At the start of a new decade, Big Tex Urban Farms continues to plant new seeds of growth that give fruit to new avenues of food donation that impact the communities around Fair Park. In fact, the Farms saw tremendous growth in both production and partnerships in 2019 that allowed for a doubling of pounds of food harvested. With new growing methods, updated technology and more than a little help from local growers, 2019 was as big as Big Tex himself.
From arugula to zucchini, Big Tex Urban Farms ventured into growing new produce in 2019, and, coupled with new grow technology in the Errol McKoy Greenhouse on the Midway, donated the highest amount of food last year the Farms have seen since its inception in 2016. Here’s a detailed look at how many total pounds and servings of food Big Tex Urban Farms donated in 2019 and 2018.
“Our increase in production was exciting this past year because it allowed Big Tex Urban Farms to start partnering with new groups,” said Drew Demler, Director of Horticulture at the State Fair of Texas. As director of the Big Tex Urban Farms, Drew oversees donations to 13 different South Dallas organizations and initiatives that provide food to the community. The communities that these organizations serve are described as food apartheid – an area lacking in fresh produce, grocery stores, and affordable healthy food options.
“It’s exciting because in 2019 the Farms were able to start working with great organizations like Jubilee Park, Parkland Hospital, and Family Joint Venture Foundation,” said Drew.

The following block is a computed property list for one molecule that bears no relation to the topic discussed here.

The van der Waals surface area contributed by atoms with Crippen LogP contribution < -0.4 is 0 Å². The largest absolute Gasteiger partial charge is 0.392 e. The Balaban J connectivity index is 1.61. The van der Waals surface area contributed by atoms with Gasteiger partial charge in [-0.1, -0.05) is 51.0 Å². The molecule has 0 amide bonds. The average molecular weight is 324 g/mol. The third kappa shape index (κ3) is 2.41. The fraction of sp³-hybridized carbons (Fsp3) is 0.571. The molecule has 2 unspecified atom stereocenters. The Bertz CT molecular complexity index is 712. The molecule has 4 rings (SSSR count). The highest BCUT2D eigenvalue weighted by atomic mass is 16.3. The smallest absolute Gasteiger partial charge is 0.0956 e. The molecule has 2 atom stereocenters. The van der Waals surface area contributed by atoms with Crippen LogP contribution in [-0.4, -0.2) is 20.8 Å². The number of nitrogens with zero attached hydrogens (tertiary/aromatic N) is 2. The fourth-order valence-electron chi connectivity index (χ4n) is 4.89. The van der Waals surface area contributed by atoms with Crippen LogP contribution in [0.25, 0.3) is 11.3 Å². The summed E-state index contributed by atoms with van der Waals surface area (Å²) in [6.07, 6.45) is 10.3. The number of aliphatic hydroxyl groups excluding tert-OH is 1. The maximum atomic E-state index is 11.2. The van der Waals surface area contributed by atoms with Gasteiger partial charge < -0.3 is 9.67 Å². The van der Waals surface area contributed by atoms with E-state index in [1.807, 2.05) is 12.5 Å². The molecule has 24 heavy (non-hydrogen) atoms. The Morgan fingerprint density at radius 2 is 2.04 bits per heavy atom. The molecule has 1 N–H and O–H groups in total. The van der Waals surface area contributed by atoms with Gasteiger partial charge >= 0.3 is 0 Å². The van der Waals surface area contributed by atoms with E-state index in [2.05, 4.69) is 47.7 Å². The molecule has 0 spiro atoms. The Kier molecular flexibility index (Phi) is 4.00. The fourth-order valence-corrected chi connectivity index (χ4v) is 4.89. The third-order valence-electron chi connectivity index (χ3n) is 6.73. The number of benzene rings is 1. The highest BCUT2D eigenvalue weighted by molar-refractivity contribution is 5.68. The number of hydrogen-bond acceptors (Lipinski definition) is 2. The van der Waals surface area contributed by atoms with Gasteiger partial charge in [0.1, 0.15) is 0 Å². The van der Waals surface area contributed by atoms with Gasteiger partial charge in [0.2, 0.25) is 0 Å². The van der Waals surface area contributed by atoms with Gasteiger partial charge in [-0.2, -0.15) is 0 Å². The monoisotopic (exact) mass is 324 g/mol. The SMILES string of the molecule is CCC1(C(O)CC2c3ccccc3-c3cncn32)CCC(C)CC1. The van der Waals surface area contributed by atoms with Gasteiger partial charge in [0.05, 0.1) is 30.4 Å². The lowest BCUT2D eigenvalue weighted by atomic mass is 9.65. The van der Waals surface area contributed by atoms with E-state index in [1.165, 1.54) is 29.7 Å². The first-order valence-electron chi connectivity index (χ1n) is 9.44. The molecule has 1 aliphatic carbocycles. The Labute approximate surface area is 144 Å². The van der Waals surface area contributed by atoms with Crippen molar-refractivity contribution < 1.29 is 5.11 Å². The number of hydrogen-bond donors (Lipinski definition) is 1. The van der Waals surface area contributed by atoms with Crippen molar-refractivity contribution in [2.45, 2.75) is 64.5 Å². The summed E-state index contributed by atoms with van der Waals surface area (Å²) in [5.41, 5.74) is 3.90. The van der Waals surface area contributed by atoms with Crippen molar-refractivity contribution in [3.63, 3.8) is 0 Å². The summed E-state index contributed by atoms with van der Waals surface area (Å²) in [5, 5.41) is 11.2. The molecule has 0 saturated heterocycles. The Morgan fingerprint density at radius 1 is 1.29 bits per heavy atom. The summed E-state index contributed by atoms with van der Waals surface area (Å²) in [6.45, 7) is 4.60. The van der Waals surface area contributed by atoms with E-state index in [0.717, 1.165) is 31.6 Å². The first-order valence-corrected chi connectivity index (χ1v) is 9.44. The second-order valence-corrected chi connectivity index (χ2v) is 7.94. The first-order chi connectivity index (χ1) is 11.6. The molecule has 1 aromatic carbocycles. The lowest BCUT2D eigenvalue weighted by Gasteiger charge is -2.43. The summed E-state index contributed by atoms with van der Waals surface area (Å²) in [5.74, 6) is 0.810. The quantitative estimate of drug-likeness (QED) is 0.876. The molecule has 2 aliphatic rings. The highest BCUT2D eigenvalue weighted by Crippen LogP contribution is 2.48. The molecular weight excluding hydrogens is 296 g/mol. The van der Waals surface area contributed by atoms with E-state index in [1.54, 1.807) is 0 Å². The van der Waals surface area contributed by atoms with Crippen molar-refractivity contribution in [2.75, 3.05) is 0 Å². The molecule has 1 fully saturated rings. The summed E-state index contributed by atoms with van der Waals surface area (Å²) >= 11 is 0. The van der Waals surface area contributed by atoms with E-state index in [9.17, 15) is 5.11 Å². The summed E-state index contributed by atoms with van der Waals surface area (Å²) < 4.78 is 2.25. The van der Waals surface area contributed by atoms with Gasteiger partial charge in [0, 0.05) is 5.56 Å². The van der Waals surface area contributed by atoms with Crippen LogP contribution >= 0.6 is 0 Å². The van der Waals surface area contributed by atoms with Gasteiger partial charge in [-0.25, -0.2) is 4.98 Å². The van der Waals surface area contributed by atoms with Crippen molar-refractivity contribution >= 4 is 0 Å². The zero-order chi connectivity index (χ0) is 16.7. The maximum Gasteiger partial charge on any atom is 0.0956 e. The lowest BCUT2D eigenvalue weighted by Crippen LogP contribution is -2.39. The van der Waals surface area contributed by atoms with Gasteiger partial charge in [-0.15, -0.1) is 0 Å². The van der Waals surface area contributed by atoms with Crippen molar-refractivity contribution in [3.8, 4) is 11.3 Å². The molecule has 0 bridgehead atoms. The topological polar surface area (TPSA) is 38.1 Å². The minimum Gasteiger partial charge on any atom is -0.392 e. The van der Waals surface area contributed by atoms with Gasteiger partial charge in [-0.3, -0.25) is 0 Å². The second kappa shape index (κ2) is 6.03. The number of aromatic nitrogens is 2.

New technology like a commercial-sized Nutrient Film Technique system (NFT), grow racks, and a gutter slab system installed in the Farm’s greenhouse has allowed Drew and his team to harvest new produce like soy, cucumbers, poblano peppers, and kohlrabi year-round. Drew credits a fruitful partnership with Hort Americas as an important contributing factor in the advancement of technology in the Farm’s greenhouse.
Much of the Farm’s success in 2019 is also due to strategic partnerships with other local farms and agricultural organizations.
“Partnerships like the one with the Texas A&M AgriLife allowed us to get a garden up and running at their satellite office in Garland,” said Drew. The farm donated 80 planter boxes to the Texas A&M AgriLife Dallas County Extension Satellite Office and offers regular assistance in growing and harvesting the produce from these boxes.
“It’s almost like we started a second outdoor farm because the folks at A&M AgriLife are excellent growers who know what they’re doing, so it’s been a really great partnership.”
Drew also points to a food recovery project that CitySquare is conducting with the produce they receive from Big Tex Urban Farms. In this project, donated food items are packaged into “ready-to-go” healthy meals that are distributed for free to local food pantries.
“It’s really cool because the packages CitySquare is producing are basically everything someone would need to take home and make a healthy meal out of. A lot of the food that we’re growing out at A&M AgriLife is going to feed right into that program,” said Drew.
With new ventures on the horizon – like a soil/fertilizer trial conducted with Hort Americas – Big Tex Urban Farms plans to continue its growth into the new decade, allowing more food to go to those in need. Fairgoers can experience this growth themselves and learn more about Big Tex Urban Farms during the 2020 State Fair of Texas.
Here is a list of the organizations the Big Tex Urban Farms currently donates to – click on the names for information on these organizations.
Singing Hills Community Center
The Big Tex Urban Farms is 100% funded by the proceeds from the annual State Fair of Texas and 100% of the produce harvested is donated to the communities and organization surround Fair Park.